How to Keep Your Students Safe from Spearphishing

Learning From Recent Attacks at US Campuses

Spearphishing campaigns are on the rise across higher education campuses. Attackers target college and university students in an attempt to steal financial aid funding and redirect these deposits to outside bank accounts. Recent FBI alerts note that such attacks increase in frequency during student aid disbursement periods.

What do these attacks look like, and what can your organization do to proactively stop a successful attack?

Using Email to Hide in Plain Sight

In February of 2018, the FBI received a notification of a campaign targeting students at a university in the southeastern United States. The students received an email requesting their login credentials for the school’s intranet, which the cyber criminal then used to access a third-party vendor managing the disbursement of financial aid.

The criminals successfully redirected direct deposit information for 21 students, stealing approximately $75,000 in total. The accounts were accessed by at least 13 identified IP addresses in the U.S.

In August of 2018, the Department of Education identified a similar attack targeting multiple higher education institutions. This time, the cyber criminals sent students an email inviting them to view and confirm their updated billing statements by logging into the school’s student portal. This information was then used to successfully change the direct deposit destinations to the cyber criminals’ bank accounts.

Choosing Their Targets

The nature of these spearphishing emails indicates a thorough recon of the target institutions. The criminals were able to gain an understanding of the school’s use of student portals and third-party vendors for processing student loan payment information.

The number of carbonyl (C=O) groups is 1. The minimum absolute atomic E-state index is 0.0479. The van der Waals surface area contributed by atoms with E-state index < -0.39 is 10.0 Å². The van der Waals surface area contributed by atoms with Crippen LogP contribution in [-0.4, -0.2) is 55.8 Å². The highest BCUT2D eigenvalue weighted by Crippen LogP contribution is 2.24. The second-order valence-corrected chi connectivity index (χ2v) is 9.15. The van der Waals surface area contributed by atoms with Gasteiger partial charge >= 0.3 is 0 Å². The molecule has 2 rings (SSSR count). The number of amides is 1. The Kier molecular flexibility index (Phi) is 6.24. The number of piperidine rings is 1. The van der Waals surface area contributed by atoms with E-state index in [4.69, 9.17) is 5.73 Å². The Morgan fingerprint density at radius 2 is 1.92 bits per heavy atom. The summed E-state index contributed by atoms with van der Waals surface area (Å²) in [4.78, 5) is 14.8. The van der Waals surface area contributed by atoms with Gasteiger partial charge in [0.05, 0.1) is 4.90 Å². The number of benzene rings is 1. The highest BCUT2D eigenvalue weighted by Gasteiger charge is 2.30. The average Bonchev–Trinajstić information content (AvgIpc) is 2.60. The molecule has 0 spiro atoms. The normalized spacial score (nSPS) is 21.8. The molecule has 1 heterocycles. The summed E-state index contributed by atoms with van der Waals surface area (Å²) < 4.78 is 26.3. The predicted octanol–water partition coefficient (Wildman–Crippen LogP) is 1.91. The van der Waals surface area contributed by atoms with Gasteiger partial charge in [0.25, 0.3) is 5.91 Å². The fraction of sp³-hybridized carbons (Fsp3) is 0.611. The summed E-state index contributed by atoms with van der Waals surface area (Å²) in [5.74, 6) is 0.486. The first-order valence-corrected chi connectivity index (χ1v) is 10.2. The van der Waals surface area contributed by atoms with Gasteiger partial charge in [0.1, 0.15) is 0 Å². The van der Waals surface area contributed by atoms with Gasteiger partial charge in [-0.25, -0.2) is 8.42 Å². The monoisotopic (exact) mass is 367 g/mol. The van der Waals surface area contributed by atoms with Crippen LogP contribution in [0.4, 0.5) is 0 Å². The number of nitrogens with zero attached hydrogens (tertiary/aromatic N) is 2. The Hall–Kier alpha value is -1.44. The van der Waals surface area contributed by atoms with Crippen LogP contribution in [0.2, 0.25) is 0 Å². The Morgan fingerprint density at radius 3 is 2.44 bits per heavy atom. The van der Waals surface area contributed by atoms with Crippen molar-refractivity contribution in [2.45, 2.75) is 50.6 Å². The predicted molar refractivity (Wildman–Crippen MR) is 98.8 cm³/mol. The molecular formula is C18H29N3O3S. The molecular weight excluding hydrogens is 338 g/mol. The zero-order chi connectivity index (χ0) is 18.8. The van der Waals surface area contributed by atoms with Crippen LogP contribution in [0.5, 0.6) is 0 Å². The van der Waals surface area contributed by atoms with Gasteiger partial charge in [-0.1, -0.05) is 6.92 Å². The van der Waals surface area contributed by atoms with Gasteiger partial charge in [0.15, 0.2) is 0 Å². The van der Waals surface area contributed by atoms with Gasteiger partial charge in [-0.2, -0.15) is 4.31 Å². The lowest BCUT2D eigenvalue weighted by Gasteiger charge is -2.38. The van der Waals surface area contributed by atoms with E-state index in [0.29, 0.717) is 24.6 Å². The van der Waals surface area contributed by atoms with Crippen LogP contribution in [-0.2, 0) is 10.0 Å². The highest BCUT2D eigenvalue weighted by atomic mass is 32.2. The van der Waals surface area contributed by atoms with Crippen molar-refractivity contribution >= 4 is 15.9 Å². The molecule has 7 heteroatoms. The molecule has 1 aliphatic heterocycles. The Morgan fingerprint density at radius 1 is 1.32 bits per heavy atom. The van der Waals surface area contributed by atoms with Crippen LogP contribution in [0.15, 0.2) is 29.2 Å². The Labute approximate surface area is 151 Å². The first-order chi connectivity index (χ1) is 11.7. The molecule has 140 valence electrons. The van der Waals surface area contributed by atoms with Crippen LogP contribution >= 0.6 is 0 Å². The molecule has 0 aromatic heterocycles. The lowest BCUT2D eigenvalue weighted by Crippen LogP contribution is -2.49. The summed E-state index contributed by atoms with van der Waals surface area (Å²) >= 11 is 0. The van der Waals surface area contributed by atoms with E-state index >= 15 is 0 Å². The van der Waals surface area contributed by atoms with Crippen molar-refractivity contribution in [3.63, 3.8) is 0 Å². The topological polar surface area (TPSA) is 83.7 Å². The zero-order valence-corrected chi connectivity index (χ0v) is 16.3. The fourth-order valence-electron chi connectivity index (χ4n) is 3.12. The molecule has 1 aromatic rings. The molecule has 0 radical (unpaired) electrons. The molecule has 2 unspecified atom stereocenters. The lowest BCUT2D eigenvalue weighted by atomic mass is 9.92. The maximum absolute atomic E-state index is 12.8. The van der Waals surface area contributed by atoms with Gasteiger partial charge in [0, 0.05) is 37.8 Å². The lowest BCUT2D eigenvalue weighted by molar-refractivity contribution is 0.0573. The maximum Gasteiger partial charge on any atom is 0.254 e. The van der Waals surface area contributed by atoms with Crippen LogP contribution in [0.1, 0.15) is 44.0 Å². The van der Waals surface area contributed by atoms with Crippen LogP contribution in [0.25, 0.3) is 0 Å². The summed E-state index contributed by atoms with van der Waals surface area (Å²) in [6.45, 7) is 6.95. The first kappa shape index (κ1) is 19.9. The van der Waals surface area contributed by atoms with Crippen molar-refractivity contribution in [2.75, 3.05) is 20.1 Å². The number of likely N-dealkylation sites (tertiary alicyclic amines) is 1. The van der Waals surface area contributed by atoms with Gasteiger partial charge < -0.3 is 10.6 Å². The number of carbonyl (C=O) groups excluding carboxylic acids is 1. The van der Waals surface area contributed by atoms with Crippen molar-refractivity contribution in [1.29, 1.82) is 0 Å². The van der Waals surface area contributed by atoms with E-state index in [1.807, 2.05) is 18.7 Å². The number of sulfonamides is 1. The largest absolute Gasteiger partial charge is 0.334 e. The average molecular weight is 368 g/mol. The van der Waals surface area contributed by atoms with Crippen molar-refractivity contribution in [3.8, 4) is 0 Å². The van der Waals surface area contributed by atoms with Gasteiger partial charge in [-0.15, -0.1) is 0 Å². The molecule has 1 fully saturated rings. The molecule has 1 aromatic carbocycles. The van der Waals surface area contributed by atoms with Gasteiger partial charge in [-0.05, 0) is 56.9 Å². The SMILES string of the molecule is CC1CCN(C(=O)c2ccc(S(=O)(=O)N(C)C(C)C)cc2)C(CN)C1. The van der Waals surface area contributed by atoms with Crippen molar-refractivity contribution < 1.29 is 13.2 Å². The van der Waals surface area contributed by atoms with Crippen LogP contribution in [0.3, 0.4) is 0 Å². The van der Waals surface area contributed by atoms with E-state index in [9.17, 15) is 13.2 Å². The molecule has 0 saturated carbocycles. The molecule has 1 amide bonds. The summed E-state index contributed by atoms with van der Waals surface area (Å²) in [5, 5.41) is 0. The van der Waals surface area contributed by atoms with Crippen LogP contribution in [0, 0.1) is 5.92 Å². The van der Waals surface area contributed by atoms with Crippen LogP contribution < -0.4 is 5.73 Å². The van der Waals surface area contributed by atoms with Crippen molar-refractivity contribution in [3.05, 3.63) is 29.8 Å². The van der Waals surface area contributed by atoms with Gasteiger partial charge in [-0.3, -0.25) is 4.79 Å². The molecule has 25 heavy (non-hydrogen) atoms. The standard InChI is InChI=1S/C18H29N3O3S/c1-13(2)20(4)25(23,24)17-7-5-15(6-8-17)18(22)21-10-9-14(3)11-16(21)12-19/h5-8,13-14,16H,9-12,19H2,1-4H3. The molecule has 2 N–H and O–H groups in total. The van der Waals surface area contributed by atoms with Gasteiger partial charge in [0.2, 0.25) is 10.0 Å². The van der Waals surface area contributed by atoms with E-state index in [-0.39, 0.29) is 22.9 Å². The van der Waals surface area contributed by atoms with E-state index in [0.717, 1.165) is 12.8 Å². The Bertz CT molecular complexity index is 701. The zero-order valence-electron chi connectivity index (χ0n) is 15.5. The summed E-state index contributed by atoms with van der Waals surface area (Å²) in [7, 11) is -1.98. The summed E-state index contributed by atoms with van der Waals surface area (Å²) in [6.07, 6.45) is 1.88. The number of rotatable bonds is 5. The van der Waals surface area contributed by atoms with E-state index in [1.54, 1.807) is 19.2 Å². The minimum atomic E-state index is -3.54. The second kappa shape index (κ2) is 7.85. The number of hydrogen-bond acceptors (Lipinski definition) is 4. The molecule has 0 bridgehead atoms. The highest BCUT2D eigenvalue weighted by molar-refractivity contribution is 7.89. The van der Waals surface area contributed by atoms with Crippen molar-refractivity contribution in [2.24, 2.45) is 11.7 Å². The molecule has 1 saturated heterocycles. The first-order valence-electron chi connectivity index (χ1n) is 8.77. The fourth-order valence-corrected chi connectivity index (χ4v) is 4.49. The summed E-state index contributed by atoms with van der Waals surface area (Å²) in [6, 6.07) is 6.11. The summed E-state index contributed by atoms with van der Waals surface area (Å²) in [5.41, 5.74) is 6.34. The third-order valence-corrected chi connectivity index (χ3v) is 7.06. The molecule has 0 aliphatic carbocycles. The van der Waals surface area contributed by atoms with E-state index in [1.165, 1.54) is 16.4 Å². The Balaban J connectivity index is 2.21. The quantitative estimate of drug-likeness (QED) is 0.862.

How You Can Protect Your Students

We believe in the importance of being prepared. Implementing preventative measures can help secure your systems from attacks. Schools of every size need to:

  • Notify all students of phishing attempts and encourage them to be extra vigilant
  • Implement two-factor authentication for access to sensitive systems and information
  • Monitor student login attempts from unusual IP addresses and other anomalous activity
  • Educate students on appropriate preventative and reactive actions to known criminal schemes and social engineering threats
  • Apply extra scrutiny to emails with links or attachments directed toward students
  • Apply extra scrutiny to bank information initiated by the students seeking to update or change direct deposit credentials
  • Direct students to forward any suspicious requests for personal information to the IT or security department

Further Reading

Combating spearphishing campaigns requires diligence. This includes keeping up-to-date on mitigation strategies against spearphishing and network infrastructure targeting. For recent guidelines, check out the recent alerts from the Cybersecurity and Infrastructure Security Agency (CISA) and National Cybersecurity and Communication Integration Center (NCCIC).

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About the Author

David Maxwell is the Chief Information Security Officer & Director of the Information Security Practice at Columbia Advisory Group. He is responsible for overseeing and managing CAG’s cybersecurity and cyber threat assessment team and provides strategic leadership, performance management, and program support.


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